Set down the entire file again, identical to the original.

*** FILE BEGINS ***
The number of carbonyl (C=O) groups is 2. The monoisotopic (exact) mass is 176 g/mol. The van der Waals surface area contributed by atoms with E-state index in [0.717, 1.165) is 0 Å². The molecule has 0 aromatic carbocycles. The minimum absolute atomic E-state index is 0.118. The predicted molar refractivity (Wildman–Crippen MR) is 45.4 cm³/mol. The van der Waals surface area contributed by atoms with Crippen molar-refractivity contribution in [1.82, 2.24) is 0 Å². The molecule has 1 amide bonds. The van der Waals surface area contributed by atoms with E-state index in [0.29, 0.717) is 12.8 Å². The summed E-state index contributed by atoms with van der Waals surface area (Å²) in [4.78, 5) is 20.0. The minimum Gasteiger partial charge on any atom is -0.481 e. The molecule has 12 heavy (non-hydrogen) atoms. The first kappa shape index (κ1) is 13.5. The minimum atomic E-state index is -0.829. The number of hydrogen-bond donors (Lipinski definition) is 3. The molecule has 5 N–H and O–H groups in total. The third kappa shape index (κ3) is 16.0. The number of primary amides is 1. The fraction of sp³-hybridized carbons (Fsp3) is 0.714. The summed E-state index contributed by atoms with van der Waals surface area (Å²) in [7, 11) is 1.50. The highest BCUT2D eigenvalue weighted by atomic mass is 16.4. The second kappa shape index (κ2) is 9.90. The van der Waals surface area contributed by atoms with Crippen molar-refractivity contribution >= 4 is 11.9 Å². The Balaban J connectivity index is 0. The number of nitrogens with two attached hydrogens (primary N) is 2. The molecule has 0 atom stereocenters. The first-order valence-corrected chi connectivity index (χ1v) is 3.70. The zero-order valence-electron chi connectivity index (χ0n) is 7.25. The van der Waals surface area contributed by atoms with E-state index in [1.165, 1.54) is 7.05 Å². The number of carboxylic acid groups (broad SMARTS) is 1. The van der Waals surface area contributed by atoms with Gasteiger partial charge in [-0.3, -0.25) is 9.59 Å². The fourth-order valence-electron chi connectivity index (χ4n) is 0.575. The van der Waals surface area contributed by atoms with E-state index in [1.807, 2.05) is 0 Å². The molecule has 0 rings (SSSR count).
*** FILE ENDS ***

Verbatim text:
The number of carbonyl (C=O) groups is 2. The monoisotopic (exact) mass is 176 g/mol. The van der Waals surface area contributed by atoms with E-state index in [0.717, 1.165) is 0 Å². The molecule has 0 aromatic carbocycles. The minimum absolute atomic E-state index is 0.118. The predicted molar refractivity (Wildman–Crippen MR) is 45.4 cm³/mol. The van der Waals surface area contributed by atoms with Crippen molar-refractivity contribution in [1.82, 2.24) is 0 Å². The molecule has 1 amide bonds. The van der Waals surface area contributed by atoms with E-state index in [0.29, 0.717) is 12.8 Å². The summed E-state index contributed by atoms with van der Waals surface area (Å²) in [4.78, 5) is 20.0. The minimum Gasteiger partial charge on any atom is -0.481 e. The molecule has 12 heavy (non-hydrogen) atoms. The first kappa shape index (κ1) is 13.5. The minimum atomic E-state index is -0.829. The number of hydrogen-bond donors (Lipinski definition) is 3. The molecule has 5 N–H and O–H groups in total. The third kappa shape index (κ3) is 16.0. The number of primary amides is 1. The fraction of sp³-hybridized carbons (Fsp3) is 0.714. The summed E-state index contributed by atoms with van der Waals surface area (Å²) in [7, 11) is 1.50. The highest BCUT2D eigenvalue weighted by atomic mass is 16.4. The second kappa shape index (κ2) is 9.90. The van der Waals surface area contributed by atoms with Crippen molar-refractivity contribution >= 4 is 11.9 Å². The Balaban J connectivity index is 0. The number of nitrogens with two attached hydrogens (primary N) is 2. The molecule has 0 atom stereocenters. The first-order valence-corrected chi connectivity index (χ1v) is 3.70. The zero-order valence-electron chi connectivity index (χ0n) is 7.25. The van der Waals surface area contributed by atoms with E-state index in [1.165, 1.54) is 7.05 Å². The number of carboxylic acid groups (broad SMARTS) is 1. The van der Waals surface area contributed by atoms with Gasteiger partial charge in [-0.3, -0.25) is 9.59 Å². The fourth-order valence-electron chi connectivity index (χ4n) is 0.575. The van der Waals surface area contributed by atoms with E-state index in [1.807, 2.05) is 0 Å². The molecule has 0 rings (SSSR count).